No, That's Not a Microwave NASA Launched Into Space

Tiny CAPSTONE spacecraft will test-drive a new lunar orbit to be used by astronaut way station
By Jenn Gidman,  Newser Staff
Posted Jun 28, 2022 9:40 AM CDT

(Newser) – In between the gravities of the Earth and the moon lies a halo-shaped orbit that will be used by NASA's soon-to-come Gateway, a lunar rest stop of sorts for astronauts when they head back to the moon as part of the agency's Artemis missions. The agency has now launched a microwave oven-sized mini-satellite into space to test out that orbit's stability, a mission officially called the Cislunar Autonomous Positioning System Technology Operations and Navigation Experiment, or CAPSTONE, reports CNN. The 55-pound spacecraft, known as a CubeSat, was sent on its three-month journey to the orbit point on Tuesday morning from New Zealand on a Rocket Lab Electron rocket.

From there, it will stay in orbit for another six months (and possibly longer) to gather useful information, including communications capabilities with Earth, for the eventual orbiting of the Gateway outpost, which NASA hopes to have up and running in some capacity by the end of 2024, per Space.com. Per the New York Times, the near-rectilinear halo orbit that CAPSTONE is being sent to is balanced by the gravities of both Earth and moon, meaning the spacecraft will need less propulsion during orbiting. The orbit's shape also means the satellite will never fly behind the moon, which would cause it to temporarily lose communications with Earth. The CAPSTONE spacecraft will be the first to test-drive the orbit.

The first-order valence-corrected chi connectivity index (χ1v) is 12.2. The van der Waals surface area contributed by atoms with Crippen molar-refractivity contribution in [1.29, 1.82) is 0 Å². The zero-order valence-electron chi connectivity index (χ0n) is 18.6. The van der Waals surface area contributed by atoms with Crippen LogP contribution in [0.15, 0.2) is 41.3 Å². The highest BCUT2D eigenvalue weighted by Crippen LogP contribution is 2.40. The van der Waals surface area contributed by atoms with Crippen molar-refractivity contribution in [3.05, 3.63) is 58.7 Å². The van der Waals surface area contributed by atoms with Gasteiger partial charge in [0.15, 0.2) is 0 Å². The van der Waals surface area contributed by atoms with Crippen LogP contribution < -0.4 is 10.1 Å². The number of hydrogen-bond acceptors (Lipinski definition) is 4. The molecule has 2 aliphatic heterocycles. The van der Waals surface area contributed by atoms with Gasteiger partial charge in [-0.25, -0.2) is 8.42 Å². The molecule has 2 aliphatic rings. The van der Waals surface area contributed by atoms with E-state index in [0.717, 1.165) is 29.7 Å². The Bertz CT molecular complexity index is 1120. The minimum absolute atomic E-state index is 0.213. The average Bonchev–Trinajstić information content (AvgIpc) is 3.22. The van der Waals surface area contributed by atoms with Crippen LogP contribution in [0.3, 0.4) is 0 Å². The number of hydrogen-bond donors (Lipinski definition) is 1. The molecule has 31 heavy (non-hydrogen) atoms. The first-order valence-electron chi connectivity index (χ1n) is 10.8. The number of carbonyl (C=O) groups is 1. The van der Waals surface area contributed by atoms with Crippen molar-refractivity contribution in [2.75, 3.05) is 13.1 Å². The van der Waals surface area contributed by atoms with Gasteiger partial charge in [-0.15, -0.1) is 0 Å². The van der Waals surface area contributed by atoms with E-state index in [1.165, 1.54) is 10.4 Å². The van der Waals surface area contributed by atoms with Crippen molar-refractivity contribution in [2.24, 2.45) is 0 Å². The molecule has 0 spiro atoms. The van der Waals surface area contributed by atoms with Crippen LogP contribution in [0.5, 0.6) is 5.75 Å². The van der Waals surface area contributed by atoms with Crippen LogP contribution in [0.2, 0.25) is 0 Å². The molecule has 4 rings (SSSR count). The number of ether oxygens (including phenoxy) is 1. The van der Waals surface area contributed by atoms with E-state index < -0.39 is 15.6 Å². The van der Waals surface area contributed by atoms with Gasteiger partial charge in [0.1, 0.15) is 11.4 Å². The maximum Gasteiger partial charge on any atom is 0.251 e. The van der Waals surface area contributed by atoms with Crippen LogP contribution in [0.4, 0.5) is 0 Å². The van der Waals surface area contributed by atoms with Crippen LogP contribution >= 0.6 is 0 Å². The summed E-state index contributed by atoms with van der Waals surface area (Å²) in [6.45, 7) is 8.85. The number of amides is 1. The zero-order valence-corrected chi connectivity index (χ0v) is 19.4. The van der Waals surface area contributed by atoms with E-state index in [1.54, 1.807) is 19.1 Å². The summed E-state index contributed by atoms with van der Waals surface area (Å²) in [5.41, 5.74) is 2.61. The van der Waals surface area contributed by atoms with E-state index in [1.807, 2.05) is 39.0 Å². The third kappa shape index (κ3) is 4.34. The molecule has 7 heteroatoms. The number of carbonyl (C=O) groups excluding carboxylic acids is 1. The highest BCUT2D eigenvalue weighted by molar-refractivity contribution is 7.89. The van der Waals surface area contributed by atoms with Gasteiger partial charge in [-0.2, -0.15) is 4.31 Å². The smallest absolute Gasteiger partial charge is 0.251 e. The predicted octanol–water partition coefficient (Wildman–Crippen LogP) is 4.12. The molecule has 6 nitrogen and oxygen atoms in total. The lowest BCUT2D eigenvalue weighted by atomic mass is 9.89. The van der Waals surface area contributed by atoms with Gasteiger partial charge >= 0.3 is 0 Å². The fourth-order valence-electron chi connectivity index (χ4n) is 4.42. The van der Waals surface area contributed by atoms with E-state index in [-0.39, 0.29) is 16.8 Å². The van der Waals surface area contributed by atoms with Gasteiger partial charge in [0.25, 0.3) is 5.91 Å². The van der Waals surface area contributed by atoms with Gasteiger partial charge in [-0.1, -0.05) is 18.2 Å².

CubeSat missions are relatively low-cost, low-risk operations that can serve as guides for larger missions down the road. This particular mission, for example, cost less than $30 million to pull together. "On a flight test, you learn as much, if not more, from failure than you do from success," Christopher Baker of NASA's Space Technology Mission Directorate tells CNN. "We can afford to take more risk, knowing that there's a probability of failure, but that we can accept that failure in order to move into advanced capabilities." Although NASA financed the project, the mission is actually owned and operated by a private Colorado-based company called Advanced Space. (Read more lunar exploration stories.)

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